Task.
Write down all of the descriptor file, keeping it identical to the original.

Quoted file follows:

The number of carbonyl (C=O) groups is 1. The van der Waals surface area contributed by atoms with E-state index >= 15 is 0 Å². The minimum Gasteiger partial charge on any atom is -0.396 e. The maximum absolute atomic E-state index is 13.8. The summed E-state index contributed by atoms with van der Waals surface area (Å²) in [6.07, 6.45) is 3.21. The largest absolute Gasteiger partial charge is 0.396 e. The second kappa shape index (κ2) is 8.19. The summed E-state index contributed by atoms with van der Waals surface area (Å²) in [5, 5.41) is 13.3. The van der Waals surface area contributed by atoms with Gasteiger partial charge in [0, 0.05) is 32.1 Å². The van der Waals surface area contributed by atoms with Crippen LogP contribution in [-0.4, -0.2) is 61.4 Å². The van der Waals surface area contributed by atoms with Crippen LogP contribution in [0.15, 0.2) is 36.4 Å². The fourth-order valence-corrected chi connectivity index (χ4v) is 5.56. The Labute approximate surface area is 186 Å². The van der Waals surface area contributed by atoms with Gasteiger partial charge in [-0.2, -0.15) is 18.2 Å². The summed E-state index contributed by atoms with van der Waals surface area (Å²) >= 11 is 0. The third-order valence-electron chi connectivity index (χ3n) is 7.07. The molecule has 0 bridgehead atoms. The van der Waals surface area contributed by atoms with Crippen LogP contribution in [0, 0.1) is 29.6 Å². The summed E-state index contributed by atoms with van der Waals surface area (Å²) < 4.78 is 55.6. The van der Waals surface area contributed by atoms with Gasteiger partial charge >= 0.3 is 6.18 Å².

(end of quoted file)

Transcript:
The number of carbonyl (C=O) groups is 1. The van der Waals surface area contributed by atoms with E-state index >= 15 is 0 Å². The minimum Gasteiger partial charge on any atom is -0.396 e. The maximum absolute atomic E-state index is 13.8. The summed E-state index contributed by atoms with van der Waals surface area (Å²) in [6.07, 6.45) is 3.21. The largest absolute Gasteiger partial charge is 0.396 e. The second kappa shape index (κ2) is 8.19. The summed E-state index contributed by atoms with van der Waals surface area (Å²) in [5, 5.41) is 13.3. The van der Waals surface area contributed by atoms with Gasteiger partial charge in [0, 0.05) is 32.1 Å². The van der Waals surface area contributed by atoms with Crippen LogP contribution in [-0.4, -0.2) is 61.4 Å². The van der Waals surface area contributed by atoms with Crippen LogP contribution in [0.15, 0.2) is 36.4 Å². The fourth-order valence-corrected chi connectivity index (χ4v) is 5.56. The Labute approximate surface area is 186 Å². The van der Waals surface area contributed by atoms with Gasteiger partial charge in [-0.2, -0.15) is 18.2 Å². The summed E-state index contributed by atoms with van der Waals surface area (Å²) >= 11 is 0. The third-order valence-electron chi connectivity index (χ3n) is 7.07. The molecule has 0 bridgehead atoms. The van der Waals surface area contributed by atoms with Crippen LogP contribution in [0, 0.1) is 29.6 Å². The summed E-state index contributed by atoms with van der Waals surface area (Å²) < 4.78 is 55.6. The van der Waals surface area contributed by atoms with Gasteiger partial charge >= 0.3 is 6.18 Å².